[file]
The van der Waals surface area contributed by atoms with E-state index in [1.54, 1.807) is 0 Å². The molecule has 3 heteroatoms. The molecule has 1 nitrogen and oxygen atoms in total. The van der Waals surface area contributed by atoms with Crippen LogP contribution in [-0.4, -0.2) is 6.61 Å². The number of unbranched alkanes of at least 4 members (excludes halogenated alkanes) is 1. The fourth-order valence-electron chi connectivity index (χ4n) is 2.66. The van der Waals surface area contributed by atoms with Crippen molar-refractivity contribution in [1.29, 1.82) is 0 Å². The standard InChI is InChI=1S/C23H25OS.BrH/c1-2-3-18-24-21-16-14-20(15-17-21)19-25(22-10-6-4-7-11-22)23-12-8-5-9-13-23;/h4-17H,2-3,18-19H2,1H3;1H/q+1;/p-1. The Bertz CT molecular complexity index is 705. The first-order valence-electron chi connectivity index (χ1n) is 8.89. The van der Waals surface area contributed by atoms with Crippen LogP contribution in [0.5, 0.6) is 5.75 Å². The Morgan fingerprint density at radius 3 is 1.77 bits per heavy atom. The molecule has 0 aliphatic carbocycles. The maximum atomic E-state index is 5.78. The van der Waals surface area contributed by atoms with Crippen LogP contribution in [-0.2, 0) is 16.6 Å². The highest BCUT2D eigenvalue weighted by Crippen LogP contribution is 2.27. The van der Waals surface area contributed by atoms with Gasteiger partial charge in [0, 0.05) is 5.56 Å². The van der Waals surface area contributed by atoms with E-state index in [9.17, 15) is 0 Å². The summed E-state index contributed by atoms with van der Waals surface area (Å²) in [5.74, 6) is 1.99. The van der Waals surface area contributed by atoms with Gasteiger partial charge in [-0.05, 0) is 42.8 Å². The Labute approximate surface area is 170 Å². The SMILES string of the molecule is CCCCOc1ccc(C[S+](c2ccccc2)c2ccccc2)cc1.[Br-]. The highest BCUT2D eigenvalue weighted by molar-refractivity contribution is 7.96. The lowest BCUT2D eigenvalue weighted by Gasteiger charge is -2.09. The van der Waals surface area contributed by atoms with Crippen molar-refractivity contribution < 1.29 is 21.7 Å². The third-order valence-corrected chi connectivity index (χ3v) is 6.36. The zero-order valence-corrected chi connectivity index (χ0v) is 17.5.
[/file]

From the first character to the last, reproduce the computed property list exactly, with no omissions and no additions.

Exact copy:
The van der Waals surface area contributed by atoms with E-state index in [1.54, 1.807) is 0 Å². The molecule has 3 heteroatoms. The molecule has 1 nitrogen and oxygen atoms in total. The van der Waals surface area contributed by atoms with Crippen LogP contribution in [-0.4, -0.2) is 6.61 Å². The number of unbranched alkanes of at least 4 members (excludes halogenated alkanes) is 1. The fourth-order valence-electron chi connectivity index (χ4n) is 2.66. The van der Waals surface area contributed by atoms with Crippen molar-refractivity contribution in [1.29, 1.82) is 0 Å². The standard InChI is InChI=1S/C23H25OS.BrH/c1-2-3-18-24-21-16-14-20(15-17-21)19-25(22-10-6-4-7-11-22)23-12-8-5-9-13-23;/h4-17H,2-3,18-19H2,1H3;1H/q+1;/p-1. The Bertz CT molecular complexity index is 705. The first-order valence-electron chi connectivity index (χ1n) is 8.89. The van der Waals surface area contributed by atoms with Crippen LogP contribution in [0.5, 0.6) is 5.75 Å². The Morgan fingerprint density at radius 3 is 1.77 bits per heavy atom. The molecule has 0 aliphatic carbocycles. The maximum atomic E-state index is 5.78. The van der Waals surface area contributed by atoms with Crippen LogP contribution in [-0.2, 0) is 16.6 Å². The highest BCUT2D eigenvalue weighted by Crippen LogP contribution is 2.27. The van der Waals surface area contributed by atoms with Gasteiger partial charge in [0, 0.05) is 5.56 Å². The van der Waals surface area contributed by atoms with E-state index in [9.17, 15) is 0 Å². The summed E-state index contributed by atoms with van der Waals surface area (Å²) in [5.74, 6) is 1.99. The van der Waals surface area contributed by atoms with Gasteiger partial charge in [-0.05, 0) is 42.8 Å². The Labute approximate surface area is 170 Å². The SMILES string of the molecule is CCCCOc1ccc(C[S+](c2ccccc2)c2ccccc2)cc1.[Br-]. The highest BCUT2D eigenvalue weighted by molar-refractivity contribution is 7.96. The lowest BCUT2D eigenvalue weighted by Gasteiger charge is -2.09. The van der Waals surface area contributed by atoms with Crippen molar-refractivity contribution < 1.29 is 21.7 Å². The third-order valence-corrected chi connectivity index (χ3v) is 6.36. The zero-order valence-corrected chi connectivity index (χ0v) is 17.5.